Then there are the days when I wear a hat of one color. Actually it’s been two days now. I’ve been wearing the “Nurse-mom” hat. Yes, when there is a sick child in the house, my other hats are taken off. That is not to say I’m not cleaning, doing laundry, preparing food, etc., it just means all those are squeezed in while at home with a sick child. (As proof of this, everything written after these first few sentences is now being finished four days later.)
So let’s begin again…As I was saying, a sick child can result in spending time on the couch, just being there and nursing her back to health. Luckily, neither of our daughters, in their fairly short lives, has gotten ill very often or for very long, but when they do, it certainly requires me to focus mainly on them. This time, the bug hit our eldest daughter who, when sick, adamantly states, “Want you, Mom.” This makes it difficult for me to do much more than sit on the couch. Amy spent most of those two days sleeping, but still, she would awaken and say, “Want you, Mom” right away. I’ve learned that saying, “Just a moment,” to her wouldn’t bode well for either of us. So, I watched a little morning tv, finish reading The Help and started Perfect Escape.
Did I really only wear “Nurse-mom” hat for those two days? For those that know me well, I will admit I did try to wear my teacher hat a few times, but in general that didn’t work too well either. Lesson planning is similar to writing for me; I prefer to do it later in the day without any interruptions. Amy’s “Want you, Mom” interruptions negatively affected my ability to complete the writing of this blog post or my lesson planning. As a result, I read, quietly cleaned, prepared dinner, checked Facebook (frequently), and played Words with Friends.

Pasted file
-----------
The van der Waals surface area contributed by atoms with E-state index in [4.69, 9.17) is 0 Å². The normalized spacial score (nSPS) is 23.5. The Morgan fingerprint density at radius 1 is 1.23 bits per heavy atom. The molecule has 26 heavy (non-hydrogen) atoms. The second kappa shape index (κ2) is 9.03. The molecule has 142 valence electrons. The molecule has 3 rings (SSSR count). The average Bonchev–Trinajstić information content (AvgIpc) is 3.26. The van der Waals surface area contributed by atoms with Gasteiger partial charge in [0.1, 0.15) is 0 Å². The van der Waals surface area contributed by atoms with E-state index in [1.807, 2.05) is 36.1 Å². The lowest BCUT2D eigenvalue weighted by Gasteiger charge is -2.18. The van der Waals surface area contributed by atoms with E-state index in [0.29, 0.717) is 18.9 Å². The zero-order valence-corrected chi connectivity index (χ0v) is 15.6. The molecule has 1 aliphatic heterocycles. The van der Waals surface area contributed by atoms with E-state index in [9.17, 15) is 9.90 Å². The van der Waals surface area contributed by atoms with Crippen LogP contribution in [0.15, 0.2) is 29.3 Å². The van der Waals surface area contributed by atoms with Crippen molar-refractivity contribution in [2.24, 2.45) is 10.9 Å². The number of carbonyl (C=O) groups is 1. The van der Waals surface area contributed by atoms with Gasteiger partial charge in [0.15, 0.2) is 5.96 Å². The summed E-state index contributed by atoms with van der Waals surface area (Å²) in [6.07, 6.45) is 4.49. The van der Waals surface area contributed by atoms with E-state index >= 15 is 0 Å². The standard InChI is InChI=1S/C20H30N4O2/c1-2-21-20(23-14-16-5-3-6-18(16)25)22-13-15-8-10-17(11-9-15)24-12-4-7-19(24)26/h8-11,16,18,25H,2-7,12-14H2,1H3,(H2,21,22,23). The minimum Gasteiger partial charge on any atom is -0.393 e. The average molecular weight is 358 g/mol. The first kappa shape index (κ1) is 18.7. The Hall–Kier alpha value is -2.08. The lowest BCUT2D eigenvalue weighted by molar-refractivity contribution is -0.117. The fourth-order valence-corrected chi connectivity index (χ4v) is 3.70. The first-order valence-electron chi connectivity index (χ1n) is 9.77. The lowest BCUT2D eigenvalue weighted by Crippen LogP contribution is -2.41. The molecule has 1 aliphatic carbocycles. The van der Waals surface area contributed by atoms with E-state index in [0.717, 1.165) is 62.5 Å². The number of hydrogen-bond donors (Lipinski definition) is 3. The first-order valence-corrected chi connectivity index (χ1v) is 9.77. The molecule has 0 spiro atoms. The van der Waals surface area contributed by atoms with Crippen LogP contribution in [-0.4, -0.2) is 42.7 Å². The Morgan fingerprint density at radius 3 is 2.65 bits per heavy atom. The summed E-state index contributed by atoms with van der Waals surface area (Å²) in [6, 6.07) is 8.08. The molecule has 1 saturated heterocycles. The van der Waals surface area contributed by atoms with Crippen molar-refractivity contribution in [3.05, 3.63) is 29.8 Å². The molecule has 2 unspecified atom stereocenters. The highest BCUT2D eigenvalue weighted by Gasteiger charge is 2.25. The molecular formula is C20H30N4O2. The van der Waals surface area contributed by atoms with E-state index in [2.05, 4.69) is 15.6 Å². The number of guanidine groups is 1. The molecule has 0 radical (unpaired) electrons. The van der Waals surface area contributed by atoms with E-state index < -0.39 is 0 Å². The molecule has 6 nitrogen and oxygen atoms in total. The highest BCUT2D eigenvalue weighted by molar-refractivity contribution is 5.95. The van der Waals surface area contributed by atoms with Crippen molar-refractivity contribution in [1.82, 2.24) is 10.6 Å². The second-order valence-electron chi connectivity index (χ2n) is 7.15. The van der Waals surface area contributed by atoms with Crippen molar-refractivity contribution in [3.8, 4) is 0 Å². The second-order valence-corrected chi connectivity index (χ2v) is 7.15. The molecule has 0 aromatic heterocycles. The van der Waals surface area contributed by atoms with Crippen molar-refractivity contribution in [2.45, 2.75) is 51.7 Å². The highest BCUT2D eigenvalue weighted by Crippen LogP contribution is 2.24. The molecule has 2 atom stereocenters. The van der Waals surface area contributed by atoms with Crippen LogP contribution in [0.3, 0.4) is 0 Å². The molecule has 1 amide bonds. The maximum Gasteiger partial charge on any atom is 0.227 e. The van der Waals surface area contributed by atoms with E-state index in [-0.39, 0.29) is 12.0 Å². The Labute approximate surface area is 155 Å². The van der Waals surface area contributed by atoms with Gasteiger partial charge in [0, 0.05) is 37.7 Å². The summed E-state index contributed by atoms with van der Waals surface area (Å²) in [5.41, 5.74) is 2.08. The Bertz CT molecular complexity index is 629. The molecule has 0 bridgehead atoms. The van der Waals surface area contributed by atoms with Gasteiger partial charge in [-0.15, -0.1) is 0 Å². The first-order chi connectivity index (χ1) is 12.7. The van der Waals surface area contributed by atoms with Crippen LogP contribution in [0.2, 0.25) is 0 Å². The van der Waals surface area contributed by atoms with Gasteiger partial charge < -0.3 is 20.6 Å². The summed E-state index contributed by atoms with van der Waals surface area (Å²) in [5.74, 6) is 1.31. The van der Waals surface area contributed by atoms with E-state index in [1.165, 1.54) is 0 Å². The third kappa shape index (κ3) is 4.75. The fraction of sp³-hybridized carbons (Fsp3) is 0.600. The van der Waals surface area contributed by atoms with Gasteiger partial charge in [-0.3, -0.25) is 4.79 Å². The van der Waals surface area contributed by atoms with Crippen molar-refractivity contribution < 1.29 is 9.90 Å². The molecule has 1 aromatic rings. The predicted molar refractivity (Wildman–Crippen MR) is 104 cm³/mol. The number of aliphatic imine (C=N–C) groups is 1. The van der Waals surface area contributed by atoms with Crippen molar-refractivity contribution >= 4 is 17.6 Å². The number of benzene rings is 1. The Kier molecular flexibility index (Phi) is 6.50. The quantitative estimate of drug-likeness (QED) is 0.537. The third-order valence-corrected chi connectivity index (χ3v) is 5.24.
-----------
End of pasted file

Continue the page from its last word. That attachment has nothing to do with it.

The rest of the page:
Did it frustrate me to wear a hat of one color? Sure, at first. But then I remembered a conversation between a colleague and I. My daughter with special needs was about seven years old at the time, and I’d learned to focus on the positives as much as possible. I mentioned how, when I was overly busy attending meetings, prepping for my classes, volunteering for various activities, and all, that Amy would have a “meltdown.” Those “meltdowns” would require me to stop and focus solely on her for 20-30 minutes. I had also come to realize the “meltdowns” made me slow down. When I shared that story with my colleague, she said, “Your daughter is your barometer in life.” I’ve always remembered that comment, and when I start to feel guilty because I’m sitting on the couch watching a sick child, I relax. Wearing a hat of one color is ok.